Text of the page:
King Charles III is reportedly planning to have a less expensive coronation ceremony than his mother’s in the wake of the cost-of-living crisis, UK media reported.
A royal source told The Mirror that the King’s coronation will be “shorter, smaller and less expensive” than Queen Elizabeth II’s ceremony in 1953.
“The King is very aware of the struggles felt by modern Britons,” the royal insider told the newspaper.
“So [we] will see his wishes carried through that, although his coronation ceremony should stay right and true to the long held traditions of the past, it should also be representative of a monarchy in a modern world,” he added.
Though a date hasn’t been fixed yet, reports indicate that the ceremony might be held on June 2 next year, which marks the 70th anniversary of Queen Elizabeth II’s coronation where King Charles spoke about wanting to carry on his mother’s legacy.
The Telegraph reported that the guests could be limited to 2,000, with Commonwealth leaders and diversity of religions “prioritised among the congregation”.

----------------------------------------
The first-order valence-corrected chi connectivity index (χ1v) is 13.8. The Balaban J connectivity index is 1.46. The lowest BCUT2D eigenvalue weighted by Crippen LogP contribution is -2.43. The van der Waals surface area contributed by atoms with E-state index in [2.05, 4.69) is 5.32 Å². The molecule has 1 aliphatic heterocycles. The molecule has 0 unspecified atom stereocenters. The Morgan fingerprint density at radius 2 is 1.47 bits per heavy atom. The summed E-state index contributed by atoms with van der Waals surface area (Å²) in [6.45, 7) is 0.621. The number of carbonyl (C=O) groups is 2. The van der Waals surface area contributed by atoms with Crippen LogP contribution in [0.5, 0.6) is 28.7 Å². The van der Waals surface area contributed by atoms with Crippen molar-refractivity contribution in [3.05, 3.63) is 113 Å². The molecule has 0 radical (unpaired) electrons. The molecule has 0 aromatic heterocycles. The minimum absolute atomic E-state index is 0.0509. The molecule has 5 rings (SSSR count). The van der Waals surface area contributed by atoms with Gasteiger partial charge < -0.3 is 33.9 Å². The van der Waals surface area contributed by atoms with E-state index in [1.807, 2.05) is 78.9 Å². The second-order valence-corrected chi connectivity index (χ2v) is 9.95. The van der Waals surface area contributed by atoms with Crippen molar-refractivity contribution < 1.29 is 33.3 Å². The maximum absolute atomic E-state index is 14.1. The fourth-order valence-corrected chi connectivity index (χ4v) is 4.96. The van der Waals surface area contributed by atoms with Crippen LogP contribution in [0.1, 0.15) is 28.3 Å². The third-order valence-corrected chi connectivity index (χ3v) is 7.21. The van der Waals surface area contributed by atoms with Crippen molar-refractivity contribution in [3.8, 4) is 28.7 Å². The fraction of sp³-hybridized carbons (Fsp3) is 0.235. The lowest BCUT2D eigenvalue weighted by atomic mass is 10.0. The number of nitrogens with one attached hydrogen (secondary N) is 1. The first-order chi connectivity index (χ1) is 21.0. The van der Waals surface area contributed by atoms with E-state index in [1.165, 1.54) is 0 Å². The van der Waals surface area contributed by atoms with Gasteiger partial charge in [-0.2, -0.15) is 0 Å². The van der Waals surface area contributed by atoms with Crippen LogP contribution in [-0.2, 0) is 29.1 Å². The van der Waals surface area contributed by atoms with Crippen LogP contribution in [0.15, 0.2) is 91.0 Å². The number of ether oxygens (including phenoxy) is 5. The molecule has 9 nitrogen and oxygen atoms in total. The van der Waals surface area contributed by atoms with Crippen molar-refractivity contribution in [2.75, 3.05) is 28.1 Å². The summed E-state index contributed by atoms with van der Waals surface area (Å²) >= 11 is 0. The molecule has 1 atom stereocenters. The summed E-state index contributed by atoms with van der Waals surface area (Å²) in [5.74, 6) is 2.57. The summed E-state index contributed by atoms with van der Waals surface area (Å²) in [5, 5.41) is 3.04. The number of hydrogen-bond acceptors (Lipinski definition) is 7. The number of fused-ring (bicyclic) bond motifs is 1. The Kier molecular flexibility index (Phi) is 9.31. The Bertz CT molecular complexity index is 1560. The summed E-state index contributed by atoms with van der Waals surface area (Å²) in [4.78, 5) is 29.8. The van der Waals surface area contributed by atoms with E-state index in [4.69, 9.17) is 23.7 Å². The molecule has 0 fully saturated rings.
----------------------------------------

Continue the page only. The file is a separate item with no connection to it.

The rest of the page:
Moreover, the King is expected to extend the invitation to a multi-faith denomination to reflect “a modern Britain, a modern world and what King Charles stands for”, the Daily Mirror reported.
“With this move, Charles would be installed as protecter of Faith, rather than the more specifically Christian title of protecter of The Faith,” the report noted.
Traditionally, there is a long wait between a new monarch’s ascension to the throne and their coronation.
This period of time would allow people to mourn the past monarch properly before officially welcoming in the new era, Mirror reported.
(With inputs from agencies)
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